Military Base Realignments and Closures:
Estimated Costs Have Increased and Estimated Savings Have Decreased
GAO-08-341T, Dec 12, 2007
The Department of Defense (DOD) is currently implementing recommendations from the 2005 Base Realignment and Closure (BRAC) round, which is the fifth round undertaken by DOD since 1988. The 2005 round is, by GAO's assessment, the biggest, most complex, and costliest BRAC round ever, in part because, unlike previous rounds, the Secretary of Defense viewed the 2005 round as an opportunity not only to achieve savings but also to assist in transforming the department. GAO's testimony addresses (1) GAO's role in the BRAC process, and (2) how DOD's current cost and savings estimates to implement the 2005 recommendations compare to the 2005 Defense Base Closure and Realignment Commission's (the Commission) cost and savings estimates. This testimony is based primarily on the report GAO issued yesterday (GAO-08-159) on the overall changes to DOD's cost and savings estimates for the 2005 BRAC round. To analyze these changes, GAO compared the Commission's estimates in its 2005 report to DOD's estimates in its fiscal year 2008 BRAC budget submission. This testimony is also based on several reports GAO has issued on the implementation of selected recommendations, and GAO's prior work assessing the 2005 decision-making process. GAO's work was performed in accordance with generally accepted government auditing standards.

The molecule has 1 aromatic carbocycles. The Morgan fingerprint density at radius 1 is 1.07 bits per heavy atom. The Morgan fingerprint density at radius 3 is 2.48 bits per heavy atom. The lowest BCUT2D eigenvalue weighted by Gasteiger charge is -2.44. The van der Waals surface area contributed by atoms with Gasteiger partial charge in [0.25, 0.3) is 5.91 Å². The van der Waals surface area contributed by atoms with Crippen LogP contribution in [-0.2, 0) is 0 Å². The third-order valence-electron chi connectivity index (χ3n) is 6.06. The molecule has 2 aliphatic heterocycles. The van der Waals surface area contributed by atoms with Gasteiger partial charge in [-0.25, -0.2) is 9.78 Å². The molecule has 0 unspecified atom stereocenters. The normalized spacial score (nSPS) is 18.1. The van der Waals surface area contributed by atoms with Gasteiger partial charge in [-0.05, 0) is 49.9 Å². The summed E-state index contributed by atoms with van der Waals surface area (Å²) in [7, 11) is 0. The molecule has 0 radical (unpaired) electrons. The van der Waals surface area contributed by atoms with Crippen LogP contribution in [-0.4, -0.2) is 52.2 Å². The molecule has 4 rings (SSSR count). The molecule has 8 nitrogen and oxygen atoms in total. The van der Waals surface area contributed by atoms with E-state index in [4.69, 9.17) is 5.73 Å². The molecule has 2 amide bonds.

GAO has played two long-standing roles in the BRAC process. First, as requested by congressional committees in the 1988 round or mandated by law since 1990, GAO has served as an independent and objective observer of the BRAC process and has assessed and reported on DOD's decision-making processes leading up to proposed realignment and closure recommendations. GAO reported in its assessment of the 2005 round that DOD's decision-making process for developing its recommendations was generally logical, well documented, and reasoned. However, GAO identified some limitations with cost and savings estimates, some BRAC recommendations having lengthy payback periods, and some with limited savings relative to implementation costs. GAO's second role has focused on reviewing the implementation of realignment and closure actions once the BRAC recommendations became effective in November 2005. GAO has issued several reports on DOD's implementation of its 2005 BRAC recommendations. GAO will continue to review the implementation of the 2005 BRAC recommendations, including a final report to be issued within 1 year after the end of the 6-year BRAC implementation period, which ends in September 2011. DOD plans to spend more and save less than originally estimated for the 2005 BRAC round. DOD's cost estimates to implement the 2005 recommendations, as reported in its fiscal year 2008 BRAC budget submission, have increased by 48 percent, from $21 billion to $31 billion, for the 6-year implementation period. Nearly two-thirds of the expected cost increase is due to increased military construction costs. For example, the expected military construction cost to close Fort Monmouth, New Jersey, has increased by more than $550 million, largely because the Army decided to build new facilities instead of renovating existing facilities at one location and share existing facilities at another location. GAO believes there is potential for further cost increases due to uncertainty in whether the Army's new initiative designed to reduce construction costs will achieve the planned results. While projected costs have increased, projected net annual recurring savings have decreased about 5 percent, from $4.2 billion to $4.0 billion annually. DOD attributed the decrease in its savings estimate primarily to changes in initial assumptions or plans. GAO believes that DOD's reported savings estimates may be overstated by $1.85 billion largely because the estimates include savings from military personnel entitlements without a corresponding reduction in end strength. As a result of the increases in costs and decreases in savings, GAO's analysis shows that accumulated savings are projected to offset accumulated costs in 2017 rather than 2013 as projected by the Commission. The time required for accumulated savings to offset accumulated costs would increase to 2025 with the exclusion of the expected savings from military personnel entitlements and Cannon Air Force Base, New Mexico, that GAO questions. While the overall payback period for DOD's BRAC recommendations is less than 20 years, the number of individual recommendations that are not expected to pay back within 20 years has increased from 30, as estimated by the Commission, to 73, based on DOD's fiscal year 2008 budget submission.